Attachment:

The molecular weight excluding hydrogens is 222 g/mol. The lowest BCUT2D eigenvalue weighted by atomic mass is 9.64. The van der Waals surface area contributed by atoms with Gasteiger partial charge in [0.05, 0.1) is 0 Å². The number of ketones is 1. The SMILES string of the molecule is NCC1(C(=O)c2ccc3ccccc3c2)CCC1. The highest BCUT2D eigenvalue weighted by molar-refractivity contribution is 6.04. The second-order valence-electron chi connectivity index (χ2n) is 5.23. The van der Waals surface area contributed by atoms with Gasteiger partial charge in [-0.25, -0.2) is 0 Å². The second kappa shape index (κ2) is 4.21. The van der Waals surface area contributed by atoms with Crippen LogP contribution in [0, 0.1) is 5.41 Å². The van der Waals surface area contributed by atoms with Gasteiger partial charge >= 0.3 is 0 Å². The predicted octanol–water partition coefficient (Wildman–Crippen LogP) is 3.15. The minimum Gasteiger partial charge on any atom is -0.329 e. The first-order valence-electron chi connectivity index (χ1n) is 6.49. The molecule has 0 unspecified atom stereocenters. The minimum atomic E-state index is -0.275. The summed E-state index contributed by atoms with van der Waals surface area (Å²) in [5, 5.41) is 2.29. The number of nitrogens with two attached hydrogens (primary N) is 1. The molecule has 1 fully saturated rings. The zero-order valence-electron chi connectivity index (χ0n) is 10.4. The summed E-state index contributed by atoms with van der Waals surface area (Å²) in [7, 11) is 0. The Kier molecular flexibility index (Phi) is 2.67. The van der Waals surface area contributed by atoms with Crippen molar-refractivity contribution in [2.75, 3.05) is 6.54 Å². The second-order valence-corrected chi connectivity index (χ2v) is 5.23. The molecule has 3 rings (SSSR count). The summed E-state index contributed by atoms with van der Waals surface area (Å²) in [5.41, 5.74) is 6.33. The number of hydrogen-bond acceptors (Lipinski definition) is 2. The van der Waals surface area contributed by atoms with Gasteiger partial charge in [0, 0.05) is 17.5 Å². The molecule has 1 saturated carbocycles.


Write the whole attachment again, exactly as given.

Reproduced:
The molecular weight excluding hydrogens is 222 g/mol. The lowest BCUT2D eigenvalue weighted by atomic mass is 9.64. The van der Waals surface area contributed by atoms with Gasteiger partial charge in [0.05, 0.1) is 0 Å². The number of ketones is 1. The SMILES string of the molecule is NCC1(C(=O)c2ccc3ccccc3c2)CCC1. The highest BCUT2D eigenvalue weighted by molar-refractivity contribution is 6.04. The second-order valence-electron chi connectivity index (χ2n) is 5.23. The van der Waals surface area contributed by atoms with Gasteiger partial charge in [-0.25, -0.2) is 0 Å². The second kappa shape index (κ2) is 4.21. The van der Waals surface area contributed by atoms with Crippen LogP contribution in [0, 0.1) is 5.41 Å². The van der Waals surface area contributed by atoms with Gasteiger partial charge >= 0.3 is 0 Å². The predicted octanol–water partition coefficient (Wildman–Crippen LogP) is 3.15. The minimum Gasteiger partial charge on any atom is -0.329 e. The first-order valence-electron chi connectivity index (χ1n) is 6.49. The molecule has 0 unspecified atom stereocenters. The minimum atomic E-state index is -0.275. The summed E-state index contributed by atoms with van der Waals surface area (Å²) in [5, 5.41) is 2.29. The number of nitrogens with two attached hydrogens (primary N) is 1. The molecule has 1 fully saturated rings. The zero-order valence-electron chi connectivity index (χ0n) is 10.4. The summed E-state index contributed by atoms with van der Waals surface area (Å²) in [7, 11) is 0. The Kier molecular flexibility index (Phi) is 2.67. The van der Waals surface area contributed by atoms with Crippen molar-refractivity contribution in [2.75, 3.05) is 6.54 Å². The second-order valence-corrected chi connectivity index (χ2v) is 5.23. The molecule has 3 rings (SSSR count). The summed E-state index contributed by atoms with van der Waals surface area (Å²) in [5.41, 5.74) is 6.33. The number of hydrogen-bond acceptors (Lipinski definition) is 2. The van der Waals surface area contributed by atoms with Gasteiger partial charge in [0, 0.05) is 17.5 Å². The molecule has 1 saturated carbocycles.